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Restaurant Fights Waste By Chopping Menu Prices Till Food Is Gone

Farmhouse Tavern in Toronto has found a way to turn quiet Sundays, which often lead to either throwing away food or freezing it, into a way to sell out menu items. (Jonathan Bloom/Food & Environment Reporting Network)

It’s 3:51 p.m., and chef Ashley MacNeil is busy planning how to run out of food. Sunday brunch service has ended at Toronto’s Farmhouse Tavern, and she has already cubed and deep-fried the morning’s excess biscuits into croutons to adorn tonight’s house salad. Now she is fretting over an excess of shaved Brussels sprouts, which isn’t something she wants to freeze. She sighs and hopes it’ll be a big salad night.

MacNeil eyes the shimmering skin-on fillets of trout. Fourteen will be enough for tonight’s Fish Dish entree, she decides, and she asks one of her cooks to double wrap and freeze six, which she’ll later cure into gravlax. “You want to run out, but you want to make sure that you have enough of a selection so people come back,” says MacNeil, 34. “It’s a weird teeter-totter game.”

That game begins around 5 p.m., as the horseshoe-shape restaurant begins to fill with diners ordering “buck a shuck,” or 1 Canadian dollar ($0.74) oysters. The promotion is just one of eight hourly food and drink discounts designed to attract and retain customers on Sunday evenings. The goal is to sell out of perishable food and open bottles of wine so that Farmhouse can shut up shop with an empty refrigerator for the three consecutive days, when it is closed. Oh, and this weekly event is called F*** Mondays.

Come again? The strong language stems from owner Darcy MacDonell’s lifelong dread of the coming workweek and how, in the restaurant business, quiet Sundays lead to either throwing away food or freezing it. Because he is adamant that “freshness is omnipotent,” refrigerating unserved items and corking wine bottles are not options.

That philosophy led MacDonell to create Farmhouse’s compelling offer: Come thumb your nose at Monday by enjoying an affordable evening that’ll help us finish our food and drink.

A table of three women, having arrived at 4 p.m., is doing its very best to help out. “We came for the $4 Caesars,” says Andi Wheelband, 36, referring to a Canadian bloody mary-like drink. “And then one Caesar turned into two Caesars, which turned into oysters and a bottle of white wine.”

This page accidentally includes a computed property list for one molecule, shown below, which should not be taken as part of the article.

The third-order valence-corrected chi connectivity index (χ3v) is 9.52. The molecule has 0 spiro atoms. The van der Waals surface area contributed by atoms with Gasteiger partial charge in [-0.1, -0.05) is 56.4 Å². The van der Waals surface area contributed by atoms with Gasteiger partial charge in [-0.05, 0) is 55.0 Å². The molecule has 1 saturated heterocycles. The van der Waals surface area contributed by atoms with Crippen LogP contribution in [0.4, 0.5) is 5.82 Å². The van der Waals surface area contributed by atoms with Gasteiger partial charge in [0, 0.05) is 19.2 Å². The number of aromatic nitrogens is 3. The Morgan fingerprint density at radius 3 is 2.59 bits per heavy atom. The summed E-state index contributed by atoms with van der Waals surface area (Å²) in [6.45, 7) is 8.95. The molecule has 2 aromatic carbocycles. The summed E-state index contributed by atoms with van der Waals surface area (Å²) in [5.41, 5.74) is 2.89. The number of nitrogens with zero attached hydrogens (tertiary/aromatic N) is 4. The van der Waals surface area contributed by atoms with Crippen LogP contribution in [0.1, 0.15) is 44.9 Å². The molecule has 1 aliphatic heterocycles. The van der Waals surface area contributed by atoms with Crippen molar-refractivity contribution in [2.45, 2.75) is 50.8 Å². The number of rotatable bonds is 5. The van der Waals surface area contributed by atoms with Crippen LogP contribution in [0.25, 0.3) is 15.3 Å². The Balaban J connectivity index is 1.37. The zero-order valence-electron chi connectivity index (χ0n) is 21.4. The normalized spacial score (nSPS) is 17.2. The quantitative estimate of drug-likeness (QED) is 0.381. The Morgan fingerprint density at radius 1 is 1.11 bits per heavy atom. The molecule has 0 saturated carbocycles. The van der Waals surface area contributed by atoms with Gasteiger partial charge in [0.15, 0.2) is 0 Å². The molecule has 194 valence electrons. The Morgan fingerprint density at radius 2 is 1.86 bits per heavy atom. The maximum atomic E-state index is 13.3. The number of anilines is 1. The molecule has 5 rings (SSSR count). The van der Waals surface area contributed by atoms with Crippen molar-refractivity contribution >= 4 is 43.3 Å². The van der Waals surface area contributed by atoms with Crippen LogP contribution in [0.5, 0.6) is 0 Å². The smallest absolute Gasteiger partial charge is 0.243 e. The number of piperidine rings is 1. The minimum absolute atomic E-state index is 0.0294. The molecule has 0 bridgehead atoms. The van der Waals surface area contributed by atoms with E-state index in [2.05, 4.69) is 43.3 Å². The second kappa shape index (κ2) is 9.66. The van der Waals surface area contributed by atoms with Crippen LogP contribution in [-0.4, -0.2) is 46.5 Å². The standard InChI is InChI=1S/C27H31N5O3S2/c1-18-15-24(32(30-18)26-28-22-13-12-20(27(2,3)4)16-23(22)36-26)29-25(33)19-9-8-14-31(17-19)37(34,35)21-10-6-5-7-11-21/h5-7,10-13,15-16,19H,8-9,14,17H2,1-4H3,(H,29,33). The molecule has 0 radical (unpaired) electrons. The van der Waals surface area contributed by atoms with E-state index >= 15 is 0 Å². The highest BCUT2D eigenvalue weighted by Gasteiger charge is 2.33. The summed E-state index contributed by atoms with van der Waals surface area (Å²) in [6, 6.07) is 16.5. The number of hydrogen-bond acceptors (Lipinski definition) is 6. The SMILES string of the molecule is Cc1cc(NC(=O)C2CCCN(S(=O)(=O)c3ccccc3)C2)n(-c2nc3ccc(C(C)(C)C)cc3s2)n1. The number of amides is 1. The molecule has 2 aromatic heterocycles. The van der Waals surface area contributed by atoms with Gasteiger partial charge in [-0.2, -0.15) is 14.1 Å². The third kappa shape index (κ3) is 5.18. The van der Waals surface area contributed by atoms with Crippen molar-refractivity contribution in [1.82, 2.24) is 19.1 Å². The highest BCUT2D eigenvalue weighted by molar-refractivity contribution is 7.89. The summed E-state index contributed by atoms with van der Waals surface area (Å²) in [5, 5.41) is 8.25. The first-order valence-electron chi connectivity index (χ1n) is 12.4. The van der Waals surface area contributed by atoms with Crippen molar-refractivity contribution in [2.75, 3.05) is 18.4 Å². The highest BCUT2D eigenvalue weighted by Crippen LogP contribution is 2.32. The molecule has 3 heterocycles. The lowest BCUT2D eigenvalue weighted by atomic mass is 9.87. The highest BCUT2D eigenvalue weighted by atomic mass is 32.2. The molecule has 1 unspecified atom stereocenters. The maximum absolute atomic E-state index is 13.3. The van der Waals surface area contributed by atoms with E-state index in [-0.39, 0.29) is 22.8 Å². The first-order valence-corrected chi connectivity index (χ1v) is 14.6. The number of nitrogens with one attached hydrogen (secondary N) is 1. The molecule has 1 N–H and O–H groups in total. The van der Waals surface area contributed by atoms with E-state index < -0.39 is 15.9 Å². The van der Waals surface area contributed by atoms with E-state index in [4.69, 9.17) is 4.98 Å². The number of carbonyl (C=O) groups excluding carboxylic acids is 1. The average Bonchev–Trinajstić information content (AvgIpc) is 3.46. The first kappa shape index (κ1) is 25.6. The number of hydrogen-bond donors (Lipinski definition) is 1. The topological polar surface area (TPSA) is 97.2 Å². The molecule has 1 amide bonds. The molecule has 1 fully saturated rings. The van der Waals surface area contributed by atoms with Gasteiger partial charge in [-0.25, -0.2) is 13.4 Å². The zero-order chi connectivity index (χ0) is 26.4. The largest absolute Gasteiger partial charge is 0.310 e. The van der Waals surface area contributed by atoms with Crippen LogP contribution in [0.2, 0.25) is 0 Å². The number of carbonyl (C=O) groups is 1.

As afternoon turns into evening, Wheelband and her friends order two half-price appetizers and pints of beer on special for CA$6 ($4.47). By 8 p.m., they are ready to share a few half-price entrees — the short rib pasta for CA$10 ($7.45) and the Fish Dish for CA$12 ($8.94). All three women have work in the morning, but — Monday be damned — at 9 p.m. they’re discussing which glass of wine to sample next.

At that exact hour, says bartender Riley MacLean, 29, “any open wine is [CA]$9 per glass [$6.70]. It’s pretty easy to steer people toward the open wines when you tell them it’s [nearly] half price” for some bottles.

Chef Ashley MacNeil shows off the croutons for the night’s house salad. They were made from the morning’s excess biscuits.(Jonathan Bloom/Food & Environment Reporting Network)

Despite a casual environment — waiters wear mismatched T-shirts, and the decor leans toward cowhide banquettes and photographs from the MacDonell family’s Ontario dairy farm — Farmhouse is not cheap, and Toronto is not an inexpensive city. MacDonell is adamant about serving premium local food and drink, and that comes at a cost — which makes the deep discounts of F*** Mondays even more compelling.

Farmhouse relies on chalkboard menus, the better to cross off dishes as the night wears on. On Sunday, there’s eighty-sixing on the central board. When that happens, all eyes turn to the server reaching over or around diners to cross off an item. “There are definitely noticeable sighs, and guests vocalize their heartbreak when they miss out,” says MacDonell.